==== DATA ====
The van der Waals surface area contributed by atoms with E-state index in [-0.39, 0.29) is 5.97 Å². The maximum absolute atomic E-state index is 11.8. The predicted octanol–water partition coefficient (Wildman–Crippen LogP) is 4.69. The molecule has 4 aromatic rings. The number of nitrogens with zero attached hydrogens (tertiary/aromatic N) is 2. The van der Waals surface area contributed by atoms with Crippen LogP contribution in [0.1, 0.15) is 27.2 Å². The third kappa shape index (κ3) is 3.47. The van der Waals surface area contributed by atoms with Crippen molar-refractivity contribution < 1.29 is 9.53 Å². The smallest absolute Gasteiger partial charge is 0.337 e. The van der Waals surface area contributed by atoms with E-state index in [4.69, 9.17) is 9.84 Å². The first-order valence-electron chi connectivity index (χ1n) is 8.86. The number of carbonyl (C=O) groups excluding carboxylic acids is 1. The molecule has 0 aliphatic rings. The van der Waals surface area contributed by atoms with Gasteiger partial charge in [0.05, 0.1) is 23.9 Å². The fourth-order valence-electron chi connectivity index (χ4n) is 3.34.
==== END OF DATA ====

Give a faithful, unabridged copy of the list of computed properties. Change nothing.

The van der Waals surface area contributed by atoms with E-state index in [-0.39, 0.29) is 5.97 Å². The maximum absolute atomic E-state index is 11.8. The predicted octanol–water partition coefficient (Wildman–Crippen LogP) is 4.69. The molecule has 4 aromatic rings. The number of nitrogens with zero attached hydrogens (tertiary/aromatic N) is 2. The van der Waals surface area contributed by atoms with Crippen LogP contribution in [0.1, 0.15) is 27.2 Å². The third kappa shape index (κ3) is 3.47. The van der Waals surface area contributed by atoms with Crippen molar-refractivity contribution < 1.29 is 9.53 Å². The smallest absolute Gasteiger partial charge is 0.337 e. The van der Waals surface area contributed by atoms with E-state index in [4.69, 9.17) is 9.84 Å². The first-order valence-electron chi connectivity index (χ1n) is 8.86. The number of carbonyl (C=O) groups excluding carboxylic acids is 1. The molecule has 0 aliphatic rings. The van der Waals surface area contributed by atoms with Gasteiger partial charge in [0.05, 0.1) is 23.9 Å². The fourth-order valence-electron chi connectivity index (χ4n) is 3.34.